The performance schedule for  The Phantom of the Opera is Monday evenings at 8PM, Tuesday evenings at 7PM, Wednesday through Saturday evenings at 8PM, with matinees on Thursdays and Saturdays at 2PM.  Ticket prices range from $29 – $145 with Premium Tickets also available.  To order tickets, visit  or call (212) 239-6200.

Suzanna, co-owns and publishes the newspaper Times Square Chronicles or T2C. At one point a working actress, she has performed in numerous productions in film, TV, cabaret, opera and theatre. She has performed at The New Orleans Jazz festival, The United Nations and Carnegie Hall. She has a screenplay and a TV show in the works, which she developed with her mentor and friend the late Arthur Herzog. She is a proud member of the Drama Desk and the Outer Critics Circle and was a nominator. Email:


Bob Fosse’s Dancin’ Is Looking For Bob Fosse



Where are the Sandahl Bergman, René Ceballos, Christopher Chadman, Vicki Frederick, John Mineo and Ann Reinking’s? They are not in Bob Fosse’s Dancin’ now playing on Broadway right now. Only Wayne Cilento, who was in the original, has become the director and  Musical stager of the show on Broadway now.

Dancin originally was created, directed, and choreographed by Bob Fosse and originally produced on Broadway in 1978. This new version holds very little of what Fosse stood for or represented.

I went to show score and someone wrote: Lots of dancin. very little Fosse. See it if You’ve never seen real Fosse. Don’t see it if You’ve seen real Fosse.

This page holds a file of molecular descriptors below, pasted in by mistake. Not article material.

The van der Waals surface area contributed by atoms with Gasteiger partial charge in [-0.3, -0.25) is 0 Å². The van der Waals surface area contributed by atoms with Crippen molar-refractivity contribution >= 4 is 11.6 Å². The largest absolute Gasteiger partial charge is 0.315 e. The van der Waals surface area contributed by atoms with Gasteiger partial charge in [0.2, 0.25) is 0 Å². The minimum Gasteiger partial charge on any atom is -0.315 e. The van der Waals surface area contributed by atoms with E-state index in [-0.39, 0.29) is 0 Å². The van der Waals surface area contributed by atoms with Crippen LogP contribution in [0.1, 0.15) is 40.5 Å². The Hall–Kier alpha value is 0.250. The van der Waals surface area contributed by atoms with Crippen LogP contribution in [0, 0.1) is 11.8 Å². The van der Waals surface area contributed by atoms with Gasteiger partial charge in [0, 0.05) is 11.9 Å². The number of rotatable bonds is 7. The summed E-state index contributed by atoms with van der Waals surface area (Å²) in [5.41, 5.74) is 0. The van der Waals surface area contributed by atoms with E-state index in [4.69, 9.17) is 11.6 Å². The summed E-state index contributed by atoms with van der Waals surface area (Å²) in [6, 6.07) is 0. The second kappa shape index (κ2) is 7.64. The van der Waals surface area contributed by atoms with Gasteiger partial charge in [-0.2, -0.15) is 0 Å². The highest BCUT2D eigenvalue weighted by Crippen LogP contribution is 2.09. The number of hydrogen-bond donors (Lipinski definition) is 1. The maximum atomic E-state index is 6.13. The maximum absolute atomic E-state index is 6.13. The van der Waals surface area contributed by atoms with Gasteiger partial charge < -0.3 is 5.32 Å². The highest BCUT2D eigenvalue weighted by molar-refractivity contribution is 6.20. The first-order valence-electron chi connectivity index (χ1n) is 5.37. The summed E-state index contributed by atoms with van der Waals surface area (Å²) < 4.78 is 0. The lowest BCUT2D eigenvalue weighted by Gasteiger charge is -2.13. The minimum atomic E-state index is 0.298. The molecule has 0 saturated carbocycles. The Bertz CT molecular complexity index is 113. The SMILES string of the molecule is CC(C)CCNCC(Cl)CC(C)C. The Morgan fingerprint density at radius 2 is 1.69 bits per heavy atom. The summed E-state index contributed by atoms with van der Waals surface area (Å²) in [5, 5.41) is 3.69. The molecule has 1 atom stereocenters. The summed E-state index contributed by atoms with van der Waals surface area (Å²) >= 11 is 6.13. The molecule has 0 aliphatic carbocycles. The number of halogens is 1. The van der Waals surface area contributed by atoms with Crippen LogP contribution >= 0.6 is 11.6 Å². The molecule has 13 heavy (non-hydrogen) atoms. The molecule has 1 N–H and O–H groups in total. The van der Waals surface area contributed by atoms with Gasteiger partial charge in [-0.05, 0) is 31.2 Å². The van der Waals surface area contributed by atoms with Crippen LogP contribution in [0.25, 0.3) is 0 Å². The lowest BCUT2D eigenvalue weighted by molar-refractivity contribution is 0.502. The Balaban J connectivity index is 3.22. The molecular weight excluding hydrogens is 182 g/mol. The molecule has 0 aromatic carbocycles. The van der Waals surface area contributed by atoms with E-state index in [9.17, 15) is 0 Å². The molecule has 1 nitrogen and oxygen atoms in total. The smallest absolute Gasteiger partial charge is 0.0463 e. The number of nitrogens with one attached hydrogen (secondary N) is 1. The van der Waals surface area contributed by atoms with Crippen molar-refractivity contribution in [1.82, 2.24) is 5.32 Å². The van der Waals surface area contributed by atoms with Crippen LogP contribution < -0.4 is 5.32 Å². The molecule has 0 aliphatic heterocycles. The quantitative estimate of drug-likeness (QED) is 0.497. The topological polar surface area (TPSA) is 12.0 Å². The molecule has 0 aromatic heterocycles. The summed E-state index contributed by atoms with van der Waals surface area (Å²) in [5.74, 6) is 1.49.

This is so true. I came to New York in 1978 and I knew most of the cast of Dancin. If you auditioned for a Fosse show, you did what was known as “Tea For Two” routine. It was the first in a round of cuts. Everyone knew the routine. It was about placement. Your arms and hands had to be a certain way, your fingers, head, legs, Fosse was about precision. This is what Casey Nicholaw, does in spades in Some Like it Hot and it is a joy to behold! Somehow Wayne Cilento has forgotten his training, because what is on stage at the Music Box is a sloppy, over indulgent mess. Only Peter John Chursin who is fabulous, Dylis Croman, Manuel Herrera and Kolton Krouse have an understanding of how a Fosse dancer moved and kept it so easily under control. For that matter why is it called Bob Fosse’s Dancin’ when this reviewer didn’t see a lot of Bob Fosse’s dancing.

Except for the costumes for “Sing, Sing Sing” they are seriously unflattering and ugly. The set list, though a lot is taken from the original is disappointing and unrecognizable. We have music supervision, orchestrations, incidental music, and vocal arrangements by Jim Abbott, music direction by Darryl Archibald and dance arrangements and additional music by David Dabbon to thank. Kirsten Childs has given the show a script that is banal. Robert Brill’s set design, Finn Ross’s projection design, go from utilitarian to stark reality.